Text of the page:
"The purpose of this work is to say there really is a need for Veteran-centric TBI evidence-based material for those with moderate to severe injuries," she says. "We need to consider re-hospitalization rates, employment, supervision, and other outcomes. You're seeing papers done for the first time in a Veteran sample with moderate to severe brain injury, and many of the predictors and associations of those outcomes differ from what's been published with civilian-based studies."

Treating the most difficult cases

Currently, nearly 1,100 Veterans and service members are enrolled in the VA TBI Model System. About 16,000 people are enrolled at the 16 NIDILRR sites.

Those enrolled in the VA TBI Model System are at five VA hospitals that specialize in rehabilitating people with traumatic injuries: Tampa, Minneapolis, Richmond, San Antonio, and Palo Alto. Known as polytrauma rehabilitation centers (PRCs), these hospitals contribute to the data and provide valuable information on TBI recovery trends.

The five PRCs work with Veterans and service members who have experienced all levels of traumatic brain injuries. But those in the VA TBI Model System have mostly suffered moderate to severe TBIs—combat and non-combat-related. Other programs such as the Chronic Effects of Neurotrauma Consortium (CENC), a joint VA-DoD endeavor, focus exclusively on the long-term effects of mild TBI, which is often a concussion that doesn't require hospitalization. Some patients with mild TBI are enrolled in the VA program, but they have typically sustained other injuries such as a spinal cord injury, says Richardson, who works at the Tampa VA as a clinician and researcher.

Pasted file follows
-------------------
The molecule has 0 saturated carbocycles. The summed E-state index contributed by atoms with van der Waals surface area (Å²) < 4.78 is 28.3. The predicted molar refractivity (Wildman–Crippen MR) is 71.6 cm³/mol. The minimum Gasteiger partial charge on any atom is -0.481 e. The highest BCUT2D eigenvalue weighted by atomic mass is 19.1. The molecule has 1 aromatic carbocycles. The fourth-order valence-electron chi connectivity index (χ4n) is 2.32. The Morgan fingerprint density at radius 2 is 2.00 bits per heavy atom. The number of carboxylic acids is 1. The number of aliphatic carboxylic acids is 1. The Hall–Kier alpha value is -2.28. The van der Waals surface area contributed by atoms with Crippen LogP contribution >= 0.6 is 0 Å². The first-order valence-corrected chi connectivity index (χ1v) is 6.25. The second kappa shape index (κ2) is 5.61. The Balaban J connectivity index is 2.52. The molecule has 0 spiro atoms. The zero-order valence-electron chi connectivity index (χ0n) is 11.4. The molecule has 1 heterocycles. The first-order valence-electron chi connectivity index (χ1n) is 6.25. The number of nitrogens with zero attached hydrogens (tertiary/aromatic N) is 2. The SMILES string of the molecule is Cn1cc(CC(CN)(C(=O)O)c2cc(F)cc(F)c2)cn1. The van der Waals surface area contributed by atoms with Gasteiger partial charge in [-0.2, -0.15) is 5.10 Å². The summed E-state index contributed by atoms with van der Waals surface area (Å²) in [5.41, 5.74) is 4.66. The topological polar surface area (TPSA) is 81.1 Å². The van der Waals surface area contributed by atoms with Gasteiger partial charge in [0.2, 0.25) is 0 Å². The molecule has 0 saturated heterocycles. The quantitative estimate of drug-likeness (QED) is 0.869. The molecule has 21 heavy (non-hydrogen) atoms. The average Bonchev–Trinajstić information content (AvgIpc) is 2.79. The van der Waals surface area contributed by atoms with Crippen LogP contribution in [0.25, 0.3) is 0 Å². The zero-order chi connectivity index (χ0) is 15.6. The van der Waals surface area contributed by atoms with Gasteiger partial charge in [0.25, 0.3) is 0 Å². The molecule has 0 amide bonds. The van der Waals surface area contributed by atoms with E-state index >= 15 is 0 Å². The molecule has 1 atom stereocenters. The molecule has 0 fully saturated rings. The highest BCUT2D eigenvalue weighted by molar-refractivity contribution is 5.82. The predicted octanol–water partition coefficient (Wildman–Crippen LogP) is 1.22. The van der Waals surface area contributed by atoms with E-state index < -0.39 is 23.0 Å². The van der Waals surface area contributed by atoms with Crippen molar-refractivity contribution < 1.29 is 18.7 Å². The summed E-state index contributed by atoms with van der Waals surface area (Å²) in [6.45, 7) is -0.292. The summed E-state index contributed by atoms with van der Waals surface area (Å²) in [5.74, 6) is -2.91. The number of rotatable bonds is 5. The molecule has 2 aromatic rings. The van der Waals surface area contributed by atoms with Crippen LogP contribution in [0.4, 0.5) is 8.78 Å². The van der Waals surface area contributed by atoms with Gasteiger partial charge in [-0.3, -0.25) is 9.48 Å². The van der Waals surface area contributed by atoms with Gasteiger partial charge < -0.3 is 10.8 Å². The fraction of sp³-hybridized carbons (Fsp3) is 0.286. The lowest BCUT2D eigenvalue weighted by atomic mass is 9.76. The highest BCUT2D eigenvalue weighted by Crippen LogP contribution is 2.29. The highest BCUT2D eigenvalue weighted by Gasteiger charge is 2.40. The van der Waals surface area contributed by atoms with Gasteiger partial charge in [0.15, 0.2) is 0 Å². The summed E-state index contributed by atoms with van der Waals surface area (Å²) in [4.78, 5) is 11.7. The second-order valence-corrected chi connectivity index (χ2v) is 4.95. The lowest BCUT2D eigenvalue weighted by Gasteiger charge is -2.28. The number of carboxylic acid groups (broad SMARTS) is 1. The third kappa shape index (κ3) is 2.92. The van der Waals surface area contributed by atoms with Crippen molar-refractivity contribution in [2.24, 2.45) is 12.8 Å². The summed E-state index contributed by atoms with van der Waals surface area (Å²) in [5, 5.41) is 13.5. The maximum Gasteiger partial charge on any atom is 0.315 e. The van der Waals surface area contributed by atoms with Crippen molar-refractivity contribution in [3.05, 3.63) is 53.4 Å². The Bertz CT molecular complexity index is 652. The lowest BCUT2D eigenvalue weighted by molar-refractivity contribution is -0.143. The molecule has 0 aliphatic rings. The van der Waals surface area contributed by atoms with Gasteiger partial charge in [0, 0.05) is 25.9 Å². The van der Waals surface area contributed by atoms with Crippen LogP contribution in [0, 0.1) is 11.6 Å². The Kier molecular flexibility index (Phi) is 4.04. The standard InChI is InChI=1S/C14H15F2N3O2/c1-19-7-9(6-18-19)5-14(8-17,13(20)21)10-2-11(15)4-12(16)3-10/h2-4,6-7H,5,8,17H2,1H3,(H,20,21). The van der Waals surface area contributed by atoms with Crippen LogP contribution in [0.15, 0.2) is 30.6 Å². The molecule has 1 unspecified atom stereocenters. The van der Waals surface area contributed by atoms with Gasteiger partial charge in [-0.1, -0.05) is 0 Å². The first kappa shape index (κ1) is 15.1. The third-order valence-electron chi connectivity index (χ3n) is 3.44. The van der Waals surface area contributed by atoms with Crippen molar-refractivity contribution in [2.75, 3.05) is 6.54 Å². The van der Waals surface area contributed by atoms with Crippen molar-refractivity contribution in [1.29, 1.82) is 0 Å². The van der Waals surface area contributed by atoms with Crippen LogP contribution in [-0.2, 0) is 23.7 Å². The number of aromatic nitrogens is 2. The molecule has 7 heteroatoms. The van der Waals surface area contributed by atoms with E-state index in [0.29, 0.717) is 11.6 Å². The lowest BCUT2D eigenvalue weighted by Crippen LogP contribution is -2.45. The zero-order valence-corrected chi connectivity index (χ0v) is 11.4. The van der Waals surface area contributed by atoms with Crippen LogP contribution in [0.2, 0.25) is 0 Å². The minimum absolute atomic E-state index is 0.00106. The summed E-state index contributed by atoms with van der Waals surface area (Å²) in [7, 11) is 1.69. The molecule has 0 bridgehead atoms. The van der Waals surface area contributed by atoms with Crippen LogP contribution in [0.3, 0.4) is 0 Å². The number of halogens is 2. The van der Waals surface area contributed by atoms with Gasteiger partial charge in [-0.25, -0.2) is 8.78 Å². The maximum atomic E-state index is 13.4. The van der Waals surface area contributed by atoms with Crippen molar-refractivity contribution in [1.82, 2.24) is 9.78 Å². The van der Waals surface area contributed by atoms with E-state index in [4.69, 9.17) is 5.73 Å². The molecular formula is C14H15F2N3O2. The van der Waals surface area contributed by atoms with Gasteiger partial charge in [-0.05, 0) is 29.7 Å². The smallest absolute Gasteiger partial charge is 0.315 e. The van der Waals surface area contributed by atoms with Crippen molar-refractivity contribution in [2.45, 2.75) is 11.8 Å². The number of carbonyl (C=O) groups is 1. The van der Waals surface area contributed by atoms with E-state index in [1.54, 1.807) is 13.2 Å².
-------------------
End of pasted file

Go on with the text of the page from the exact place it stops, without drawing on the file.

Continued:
The most severe TBI cases are treated at the five PRCs, she says.

"This patient population has clear brain damage, and they are expected to have greater disability from that injury compared with someone with mild TBI," Richardson says. "As a result of that greater disability, they use VA resources at a higher rate. There's a lot of controversy about how to quantify mild TBI because it isn't necessarily brain damage that's evident."

She adds: "We take care of patients that won't even be accepted into rehab in the private sector because of the extent of their injuries. We have programs that cater to those who are still in a vegetative state or are minimally conscious. They've had catastrophic brain injuries, but we have programs for them in the polytrauma rehab centers."

Together, VA and NIDILRR researchers have published more than 800 papers combined on TBI rehabilitation and outcomes. Richardson has co-authored about 50 TBI model system studies alone involving VA and civilian data, including 16 on the VA TBI Model System.

Recently, she led research on a study, published in the July/August 2017 issue of The Journal of Head Trauma Rehabilitation, comparing the characteristics of 550 patients from the VA TBI Model System with 5,270 patients from the NIDILRR sites during the same time frame (2009 to 2015). It was the first comparison between the two cohorts and the initial step in a series of analyses aimed at understanding the similarities and differences between the two groups.

Richardson and her team found that both data sets had large proportions with car crashes. But the VA cohort had more violence-related TBIs, and the civilian cohort had more than fall-related TBIs. Most violence cases involving Veterans were linked to deployment.